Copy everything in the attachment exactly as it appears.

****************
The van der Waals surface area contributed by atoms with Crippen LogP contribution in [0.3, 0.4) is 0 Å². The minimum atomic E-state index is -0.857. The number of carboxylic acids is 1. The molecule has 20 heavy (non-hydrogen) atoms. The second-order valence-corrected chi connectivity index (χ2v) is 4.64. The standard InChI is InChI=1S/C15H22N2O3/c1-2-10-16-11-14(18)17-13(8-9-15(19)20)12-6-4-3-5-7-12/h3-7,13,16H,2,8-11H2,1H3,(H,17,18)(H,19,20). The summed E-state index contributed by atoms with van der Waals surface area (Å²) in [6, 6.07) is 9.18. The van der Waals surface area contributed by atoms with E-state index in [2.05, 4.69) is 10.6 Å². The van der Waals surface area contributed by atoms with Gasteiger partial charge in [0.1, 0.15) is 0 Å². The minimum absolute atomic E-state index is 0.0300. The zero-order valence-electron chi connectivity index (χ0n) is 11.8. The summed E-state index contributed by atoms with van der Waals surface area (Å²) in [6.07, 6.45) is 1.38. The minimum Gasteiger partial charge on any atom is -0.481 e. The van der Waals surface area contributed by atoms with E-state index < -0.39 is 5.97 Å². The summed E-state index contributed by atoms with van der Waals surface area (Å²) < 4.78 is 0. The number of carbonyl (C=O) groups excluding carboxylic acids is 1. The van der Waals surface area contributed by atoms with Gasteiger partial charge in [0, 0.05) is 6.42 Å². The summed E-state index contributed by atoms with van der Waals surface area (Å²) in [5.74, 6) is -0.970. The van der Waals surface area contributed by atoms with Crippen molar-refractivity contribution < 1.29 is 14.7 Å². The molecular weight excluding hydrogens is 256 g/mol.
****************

The van der Waals surface area contributed by atoms with Crippen LogP contribution in [0.3, 0.4) is 0 Å². The minimum atomic E-state index is -0.857. The number of carboxylic acids is 1. The molecule has 20 heavy (non-hydrogen) atoms. The second-order valence-corrected chi connectivity index (χ2v) is 4.64. The standard InChI is InChI=1S/C15H22N2O3/c1-2-10-16-11-14(18)17-13(8-9-15(19)20)12-6-4-3-5-7-12/h3-7,13,16H,2,8-11H2,1H3,(H,17,18)(H,19,20). The summed E-state index contributed by atoms with van der Waals surface area (Å²) in [6, 6.07) is 9.18. The van der Waals surface area contributed by atoms with E-state index in [2.05, 4.69) is 10.6 Å². The van der Waals surface area contributed by atoms with Gasteiger partial charge in [0.1, 0.15) is 0 Å². The minimum absolute atomic E-state index is 0.0300. The zero-order valence-electron chi connectivity index (χ0n) is 11.8. The summed E-state index contributed by atoms with van der Waals surface area (Å²) in [6.07, 6.45) is 1.38. The minimum Gasteiger partial charge on any atom is -0.481 e. The van der Waals surface area contributed by atoms with E-state index < -0.39 is 5.97 Å². The summed E-state index contributed by atoms with van der Waals surface area (Å²) < 4.78 is 0. The number of carbonyl (C=O) groups excluding carboxylic acids is 1. The van der Waals surface area contributed by atoms with Gasteiger partial charge in [0, 0.05) is 6.42 Å². The summed E-state index contributed by atoms with van der Waals surface area (Å²) in [5.74, 6) is -0.970. The van der Waals surface area contributed by atoms with Crippen molar-refractivity contribution < 1.29 is 14.7 Å². The molecular weight excluding hydrogens is 256 g/mol.